10,000th international DNA match reported

The 10,000th international DNA match was reported this week to the Public Prosecution Service and the police. A trace in the Dutch DNA database for criminal matters produced a match with the person in the Slovakian DNA database. The international comparison of DNA databases started in 2008.

Of the 10,000 reported matches, almost 40 percent of the cases concern Dutch traces which match with people in foreign DNA databases. Such matches immediately bring a possible suspect to the attention of the investigation services. An international request for mutual legal assistance can then be issued to the authorities abroad in order to obtain the personal details of the people in question.

Image: ©Netherlands Forensic Institute / Netherlands Forensic Institute
DNA profile

Not all international matches are important for the Netherlands

In the case of international matches both countries involved can see the result of the match, but not all matches are important for the Netherlands. For example, a match between a foreign trace and a Dutch detainee may be interesting for investigators abroad, but not in the Netherlands.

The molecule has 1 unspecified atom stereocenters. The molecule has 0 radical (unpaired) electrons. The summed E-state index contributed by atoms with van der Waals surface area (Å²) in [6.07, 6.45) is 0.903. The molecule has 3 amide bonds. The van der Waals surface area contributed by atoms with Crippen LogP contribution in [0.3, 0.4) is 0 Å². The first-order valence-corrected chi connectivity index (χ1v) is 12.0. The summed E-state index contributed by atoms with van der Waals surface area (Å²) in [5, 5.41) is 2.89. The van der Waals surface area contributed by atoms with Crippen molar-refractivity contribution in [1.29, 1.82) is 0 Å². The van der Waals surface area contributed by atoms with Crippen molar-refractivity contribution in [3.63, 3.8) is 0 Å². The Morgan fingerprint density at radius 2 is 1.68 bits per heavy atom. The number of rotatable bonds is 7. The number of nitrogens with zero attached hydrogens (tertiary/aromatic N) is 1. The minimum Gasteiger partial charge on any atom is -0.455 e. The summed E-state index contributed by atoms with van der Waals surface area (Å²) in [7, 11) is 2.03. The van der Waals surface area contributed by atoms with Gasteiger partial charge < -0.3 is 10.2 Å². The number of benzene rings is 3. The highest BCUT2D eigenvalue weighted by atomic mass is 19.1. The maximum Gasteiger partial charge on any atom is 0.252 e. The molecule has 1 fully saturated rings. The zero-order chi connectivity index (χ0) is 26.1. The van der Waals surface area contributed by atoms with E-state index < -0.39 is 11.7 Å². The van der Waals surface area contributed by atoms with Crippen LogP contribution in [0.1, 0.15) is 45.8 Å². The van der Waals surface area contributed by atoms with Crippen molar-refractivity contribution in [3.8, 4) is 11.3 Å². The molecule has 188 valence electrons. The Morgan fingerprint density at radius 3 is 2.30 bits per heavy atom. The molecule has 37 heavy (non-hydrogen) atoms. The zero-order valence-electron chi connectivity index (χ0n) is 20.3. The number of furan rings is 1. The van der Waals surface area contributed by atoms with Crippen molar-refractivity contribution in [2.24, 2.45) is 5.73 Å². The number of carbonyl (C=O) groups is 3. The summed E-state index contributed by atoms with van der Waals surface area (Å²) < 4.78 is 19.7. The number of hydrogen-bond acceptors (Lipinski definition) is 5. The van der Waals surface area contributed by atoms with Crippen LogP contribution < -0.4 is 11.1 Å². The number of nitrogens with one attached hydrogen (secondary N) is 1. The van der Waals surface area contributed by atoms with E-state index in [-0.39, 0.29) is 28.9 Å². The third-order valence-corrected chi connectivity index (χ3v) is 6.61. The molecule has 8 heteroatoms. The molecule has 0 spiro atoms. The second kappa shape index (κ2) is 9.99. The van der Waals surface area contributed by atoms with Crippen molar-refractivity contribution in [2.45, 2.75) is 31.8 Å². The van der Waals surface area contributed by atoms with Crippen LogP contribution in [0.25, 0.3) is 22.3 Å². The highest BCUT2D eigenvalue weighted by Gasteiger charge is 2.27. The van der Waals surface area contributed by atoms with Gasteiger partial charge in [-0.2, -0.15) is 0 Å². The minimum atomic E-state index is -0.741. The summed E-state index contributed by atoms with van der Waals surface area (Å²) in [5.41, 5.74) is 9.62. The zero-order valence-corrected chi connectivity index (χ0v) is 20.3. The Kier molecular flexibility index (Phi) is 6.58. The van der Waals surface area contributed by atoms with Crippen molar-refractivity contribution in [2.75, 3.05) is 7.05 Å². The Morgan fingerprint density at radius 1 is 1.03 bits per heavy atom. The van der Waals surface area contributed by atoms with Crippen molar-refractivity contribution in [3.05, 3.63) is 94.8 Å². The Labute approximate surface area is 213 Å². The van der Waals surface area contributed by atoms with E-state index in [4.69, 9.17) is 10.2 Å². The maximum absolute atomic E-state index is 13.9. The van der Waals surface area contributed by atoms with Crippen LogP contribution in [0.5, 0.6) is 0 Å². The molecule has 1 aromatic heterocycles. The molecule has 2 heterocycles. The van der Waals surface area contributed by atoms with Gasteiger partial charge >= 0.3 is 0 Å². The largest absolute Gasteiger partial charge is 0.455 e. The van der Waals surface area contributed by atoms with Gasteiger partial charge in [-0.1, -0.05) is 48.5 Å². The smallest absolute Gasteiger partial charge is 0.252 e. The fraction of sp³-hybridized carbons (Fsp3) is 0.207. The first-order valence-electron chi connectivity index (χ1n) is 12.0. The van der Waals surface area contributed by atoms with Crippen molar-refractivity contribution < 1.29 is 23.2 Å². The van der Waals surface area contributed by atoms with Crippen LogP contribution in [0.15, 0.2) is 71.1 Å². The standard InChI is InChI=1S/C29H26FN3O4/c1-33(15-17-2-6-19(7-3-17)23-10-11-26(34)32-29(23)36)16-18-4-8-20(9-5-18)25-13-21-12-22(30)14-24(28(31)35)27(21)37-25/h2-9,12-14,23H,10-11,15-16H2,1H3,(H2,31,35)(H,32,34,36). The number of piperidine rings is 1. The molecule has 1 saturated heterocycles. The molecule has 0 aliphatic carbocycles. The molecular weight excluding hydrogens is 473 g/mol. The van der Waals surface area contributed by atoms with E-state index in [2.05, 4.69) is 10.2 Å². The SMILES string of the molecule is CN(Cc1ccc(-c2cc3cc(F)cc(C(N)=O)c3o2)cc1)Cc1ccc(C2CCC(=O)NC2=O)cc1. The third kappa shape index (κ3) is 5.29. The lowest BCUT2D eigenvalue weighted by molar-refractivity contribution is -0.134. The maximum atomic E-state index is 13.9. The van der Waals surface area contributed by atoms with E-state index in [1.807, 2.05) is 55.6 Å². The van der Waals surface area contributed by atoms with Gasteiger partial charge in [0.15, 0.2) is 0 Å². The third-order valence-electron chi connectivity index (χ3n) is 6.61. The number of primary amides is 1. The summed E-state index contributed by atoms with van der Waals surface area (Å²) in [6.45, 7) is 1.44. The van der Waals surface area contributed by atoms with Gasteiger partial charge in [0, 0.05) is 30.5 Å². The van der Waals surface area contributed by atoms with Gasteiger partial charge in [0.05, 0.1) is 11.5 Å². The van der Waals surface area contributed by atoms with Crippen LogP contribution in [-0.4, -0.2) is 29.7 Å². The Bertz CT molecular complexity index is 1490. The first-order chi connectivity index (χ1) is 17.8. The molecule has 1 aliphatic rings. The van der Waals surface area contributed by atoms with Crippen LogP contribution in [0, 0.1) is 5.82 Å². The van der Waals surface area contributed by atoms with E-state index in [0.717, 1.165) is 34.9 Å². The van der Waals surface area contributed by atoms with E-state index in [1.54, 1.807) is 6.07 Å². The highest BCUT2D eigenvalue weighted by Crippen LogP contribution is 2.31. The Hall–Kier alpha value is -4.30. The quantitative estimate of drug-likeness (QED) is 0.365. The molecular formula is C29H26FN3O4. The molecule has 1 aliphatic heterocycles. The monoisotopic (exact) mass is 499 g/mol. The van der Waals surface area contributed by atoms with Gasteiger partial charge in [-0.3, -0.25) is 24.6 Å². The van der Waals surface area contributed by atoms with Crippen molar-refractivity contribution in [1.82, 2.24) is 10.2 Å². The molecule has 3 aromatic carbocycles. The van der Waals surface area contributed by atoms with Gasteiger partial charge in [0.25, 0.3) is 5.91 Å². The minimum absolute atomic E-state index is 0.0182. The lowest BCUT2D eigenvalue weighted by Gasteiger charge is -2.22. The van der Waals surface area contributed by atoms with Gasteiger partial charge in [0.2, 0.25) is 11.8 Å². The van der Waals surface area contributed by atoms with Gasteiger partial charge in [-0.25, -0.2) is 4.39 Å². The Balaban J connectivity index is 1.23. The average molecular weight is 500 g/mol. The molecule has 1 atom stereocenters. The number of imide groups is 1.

Kees van der Beek, custodian of the DNA database for criminal matters, has agreed with the Public Prosecution Service which matches will and will not be reported to them. As a consequence, approximately two-thirds of all international matches are not reported in the Netherlands.

Prüm Convention

The international comparison of DNA profiles originally took place within the framework of the Prüm Convention, and was incorporated into EU legislation in July 2008. It assigned a duty to European member states to make their DNA databases suitable for the automated comparison of DNA profiles with other EU countries.

Comparisons with 21 countries

Every day the Netherlands compares the content of its DNA database with those in Austria, Germany, Slovenia, Luxembourg, Spain, Finland, France, Bulgaria, Slovakia, Romania, Latvia, Lithuania, Hungary, Poland, Cyprus, Estonia, Sweden, the Czech Republic, Malta, Belgium and Portugal.

During the past ten months this contributed 1,199 to the current 10,004 reported international matches.